The first introduction of the pointed arch rib took place at Cefalù Cathedral and pre-dated the abbey of Saint-Denis. Whilst the pointed rib-arch is often seen as an identifier for Gothic architecture, Cefalù is a Romanesque cathedral whose masons experimented with the possibility of Gothic rib-arches before it was widely adopted by western church architecture. Besides Cefalù Cathedral, the introduction of the pointed arch rib would seem to have taken place in the choir aisles of the abbey of Saint-Denis, near Paris, built by the abbot Suger in 1135. It was in the church at Vezelay (1140) that it was extended to the square bay of the porch. As has been pointed out, the aisles had already in the early Christian churches been covered over with groined vaults, the only advance made in the later developments being the introduction of transverse ribs' dividing the bays into square compartments. In the 12th century the first attempts were made to vault over the naves, which were twice the width of the aisles, so it became necessary to include two bays of the aisles to form one rectangular bay in the nave (although this is often mistaken as square). It followed that every alternate pier served no purpose, so far as the support of the nave vault was concerned, and this would seem to have suggested an alternative to provide a supplementary rib across the church and between the transverse ribs. This resulted in what is known as a sexpartite, or six-celled vault, of which one of the earliest examples is found in the Abbaye-aux-Hommes at Caen. This church, built by William the Conqueror, was originally constructed to carry a timber roof only, but nearly a century later the upper part of the nave walls were partly rebuilt, in order that it might be covered with a vault. The immense size, however, of the square vault over the nave necessitated some additional support, so that an intermediate rib was thrown across the church, dividing the square compartment into six cells, and called the sexpartite vault The intermediate rib, however, had the disadvantage of partially obscuring one side of the clerestory windows, and it threw unequal weights on the alternate piers, so that in the cathedral of Soissons (1205) a quadripartite or four-celled vault was introduced, the width of each bay being half the span of the nave, and corresponding therefore with the aisle piers. To this there are some exceptions, in Sant' Ambrogio, Milan, and San Michele, Pavia (the original vault), and in the cathedrals of Speyer, Mainz and Worms, where the quadripartite vaults are nearly square, the intermediate piers of the aisles being of much smaller dimensions. In England sexpartite vaults exist at Canterbury (1175) (set out by William of Sens), Rochester (1200), Lincoln (1215), Durham (east transept), and St. Faith's chapel, Westminster Abbey.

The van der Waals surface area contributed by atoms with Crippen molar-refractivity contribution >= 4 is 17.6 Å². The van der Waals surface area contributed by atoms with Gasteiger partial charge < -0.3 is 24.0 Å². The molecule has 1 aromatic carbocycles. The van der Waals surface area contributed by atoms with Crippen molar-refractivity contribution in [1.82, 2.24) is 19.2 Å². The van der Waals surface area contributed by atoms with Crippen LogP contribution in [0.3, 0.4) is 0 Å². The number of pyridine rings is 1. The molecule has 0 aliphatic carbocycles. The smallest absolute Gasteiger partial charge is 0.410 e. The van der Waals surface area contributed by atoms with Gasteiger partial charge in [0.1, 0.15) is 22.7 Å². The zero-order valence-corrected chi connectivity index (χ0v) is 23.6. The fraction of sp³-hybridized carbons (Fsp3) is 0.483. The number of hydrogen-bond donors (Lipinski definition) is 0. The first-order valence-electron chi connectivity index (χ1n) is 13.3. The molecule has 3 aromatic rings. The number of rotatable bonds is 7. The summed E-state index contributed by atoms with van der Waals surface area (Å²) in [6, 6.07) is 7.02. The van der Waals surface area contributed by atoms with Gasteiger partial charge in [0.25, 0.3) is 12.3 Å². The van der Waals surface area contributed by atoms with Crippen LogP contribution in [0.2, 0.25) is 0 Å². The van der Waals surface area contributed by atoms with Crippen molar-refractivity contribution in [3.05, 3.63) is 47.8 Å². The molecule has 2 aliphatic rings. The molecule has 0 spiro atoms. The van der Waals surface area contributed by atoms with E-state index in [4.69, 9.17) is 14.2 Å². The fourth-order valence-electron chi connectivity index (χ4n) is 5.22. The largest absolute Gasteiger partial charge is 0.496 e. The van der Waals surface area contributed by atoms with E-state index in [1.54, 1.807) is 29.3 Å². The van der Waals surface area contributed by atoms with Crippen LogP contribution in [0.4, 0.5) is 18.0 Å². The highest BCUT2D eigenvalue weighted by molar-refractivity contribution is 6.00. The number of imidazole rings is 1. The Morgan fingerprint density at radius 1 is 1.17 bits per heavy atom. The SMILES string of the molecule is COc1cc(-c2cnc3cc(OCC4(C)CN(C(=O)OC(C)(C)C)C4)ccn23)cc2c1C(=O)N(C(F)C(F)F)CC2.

In the earlier stage of rib vaulting, the arched ribs consisted of independent or separate voussoirs down to the springing; the difficulty, however, of working the ribs separately led to two other important changes: (1) the lower part of the transverse diagonal and wall ribs were all worked out of one stone; and (2) the lower horizontal, constituting what is known as the tas-de-charge or solid springer. The tas-de-charge, or solid springer, had two advantages: (1) it enabled the stone courses to run straight through the wall, so as to bond the whole together much better; and (2) it lessened the span of the vault, which then required a centering of smaller dimensions. As soon as the ribs were completed, the web or stone shell of the vault was laid on them. In some English work each course of stone was of uniform height from one side to the other; but, as the diagonal rib was longer than either the transverse or wall rib, the courses dipped towards the former, and at the apex of the vault were cut to fit one another. In the early English Gothic period, in consequence of the great span of the vault and the very slight rise or curvature of the web, it was thought better to simplify the construction of the web by introducing intermediate ribs between the wall rib and the diagonal rib and between the diagonal and the transverse ribs; and in order to meet the thrust of these intermediate ribs a ridge rib was required, and the prolongation of this rib to the wall rib hid the junction of the web at the summit, which was not always very sightly, and constituted the ridge rib. In France, on the other hand, the web courses were always laid horizontally, and they are therefore of unequal height, increasing towards the diagonal rib. Each course also was given a slight rise in the centre, so as to increase its strength; this enabled the French masons to dispense with the intermediate rib, which was not introduced by them till the 15th century, and then more as a decorative than a constructive feature, as the domical form given to the French web rendered unnecessary the ridge rib, which, with some few exceptions, exists only in England. In both English and French vaulting centering was rarely required for the building of the web, a template (Fr. cerce) being employed to support the stones of each ring until it was complete. In Italy, Germany and Spain the French method of building the web was adopted, with horizontal courses and a domical form. Sometimes, in the case of comparatively narrow compartments, and more especially in clerestories, the wall rib was stilted, and this caused a peculiar twisting of the web, where the springing of the wall rib is at K: to these twisted surfaces the term ploughshare vaulting is given.